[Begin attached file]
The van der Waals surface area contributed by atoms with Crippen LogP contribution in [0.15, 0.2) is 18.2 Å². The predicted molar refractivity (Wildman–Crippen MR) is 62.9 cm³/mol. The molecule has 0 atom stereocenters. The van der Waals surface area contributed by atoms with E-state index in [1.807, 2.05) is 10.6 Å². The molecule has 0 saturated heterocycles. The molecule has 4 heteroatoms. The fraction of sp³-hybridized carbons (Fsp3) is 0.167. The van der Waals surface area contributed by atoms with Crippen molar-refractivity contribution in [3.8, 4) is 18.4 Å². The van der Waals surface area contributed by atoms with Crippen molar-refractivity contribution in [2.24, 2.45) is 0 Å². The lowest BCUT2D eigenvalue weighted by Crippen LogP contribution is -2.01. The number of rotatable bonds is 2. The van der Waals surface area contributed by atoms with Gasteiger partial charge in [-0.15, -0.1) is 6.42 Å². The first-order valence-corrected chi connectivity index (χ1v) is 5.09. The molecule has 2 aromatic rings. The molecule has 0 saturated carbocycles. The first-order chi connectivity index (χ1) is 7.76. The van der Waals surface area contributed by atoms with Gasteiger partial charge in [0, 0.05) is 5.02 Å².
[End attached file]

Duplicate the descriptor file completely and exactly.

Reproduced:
The van der Waals surface area contributed by atoms with Crippen LogP contribution in [0.15, 0.2) is 18.2 Å². The predicted molar refractivity (Wildman–Crippen MR) is 62.9 cm³/mol. The molecule has 0 atom stereocenters. The van der Waals surface area contributed by atoms with E-state index in [1.807, 2.05) is 10.6 Å². The molecule has 0 saturated heterocycles. The molecule has 4 heteroatoms. The fraction of sp³-hybridized carbons (Fsp3) is 0.167. The van der Waals surface area contributed by atoms with Crippen molar-refractivity contribution in [3.8, 4) is 18.4 Å². The van der Waals surface area contributed by atoms with Crippen molar-refractivity contribution in [2.24, 2.45) is 0 Å². The lowest BCUT2D eigenvalue weighted by Crippen LogP contribution is -2.01. The number of rotatable bonds is 2. The van der Waals surface area contributed by atoms with Gasteiger partial charge in [-0.15, -0.1) is 6.42 Å². The first-order valence-corrected chi connectivity index (χ1v) is 5.09. The molecule has 2 aromatic rings. The molecule has 0 saturated carbocycles. The first-order chi connectivity index (χ1) is 7.76. The van der Waals surface area contributed by atoms with Gasteiger partial charge in [0, 0.05) is 5.02 Å².